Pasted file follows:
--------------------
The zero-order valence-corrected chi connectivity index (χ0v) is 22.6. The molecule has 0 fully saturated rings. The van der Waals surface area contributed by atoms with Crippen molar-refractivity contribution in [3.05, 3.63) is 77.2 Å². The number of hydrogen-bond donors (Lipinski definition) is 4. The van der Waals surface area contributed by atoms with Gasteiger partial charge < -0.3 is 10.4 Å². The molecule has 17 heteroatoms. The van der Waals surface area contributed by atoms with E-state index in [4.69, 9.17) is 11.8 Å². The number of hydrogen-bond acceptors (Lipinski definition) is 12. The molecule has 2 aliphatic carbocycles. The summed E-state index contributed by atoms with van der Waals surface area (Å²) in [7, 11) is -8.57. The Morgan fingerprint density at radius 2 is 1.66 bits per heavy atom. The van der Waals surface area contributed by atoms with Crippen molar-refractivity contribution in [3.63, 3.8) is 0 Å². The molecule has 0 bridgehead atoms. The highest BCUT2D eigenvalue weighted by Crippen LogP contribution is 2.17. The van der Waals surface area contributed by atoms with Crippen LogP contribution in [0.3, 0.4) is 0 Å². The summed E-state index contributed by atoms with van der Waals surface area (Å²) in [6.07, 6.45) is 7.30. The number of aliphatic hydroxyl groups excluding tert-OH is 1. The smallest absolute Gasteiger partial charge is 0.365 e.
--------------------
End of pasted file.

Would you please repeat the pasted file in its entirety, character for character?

The zero-order valence-corrected chi connectivity index (χ0v) is 22.6. The molecule has 0 fully saturated rings. The van der Waals surface area contributed by atoms with Crippen molar-refractivity contribution in [3.05, 3.63) is 77.2 Å². The number of hydrogen-bond donors (Lipinski definition) is 4. The van der Waals surface area contributed by atoms with Gasteiger partial charge < -0.3 is 10.4 Å². The molecule has 17 heteroatoms. The van der Waals surface area contributed by atoms with E-state index in [4.69, 9.17) is 11.8 Å². The number of hydrogen-bond acceptors (Lipinski definition) is 12. The molecule has 2 aliphatic carbocycles. The summed E-state index contributed by atoms with van der Waals surface area (Å²) in [7, 11) is -8.57. The Morgan fingerprint density at radius 2 is 1.66 bits per heavy atom. The van der Waals surface area contributed by atoms with Crippen molar-refractivity contribution in [3.63, 3.8) is 0 Å². The molecule has 0 bridgehead atoms. The highest BCUT2D eigenvalue weighted by Crippen LogP contribution is 2.17. The van der Waals surface area contributed by atoms with Crippen LogP contribution in [0.3, 0.4) is 0 Å². The summed E-state index contributed by atoms with van der Waals surface area (Å²) in [6.07, 6.45) is 7.30. The number of aliphatic hydroxyl groups excluding tert-OH is 1. The smallest absolute Gasteiger partial charge is 0.365 e.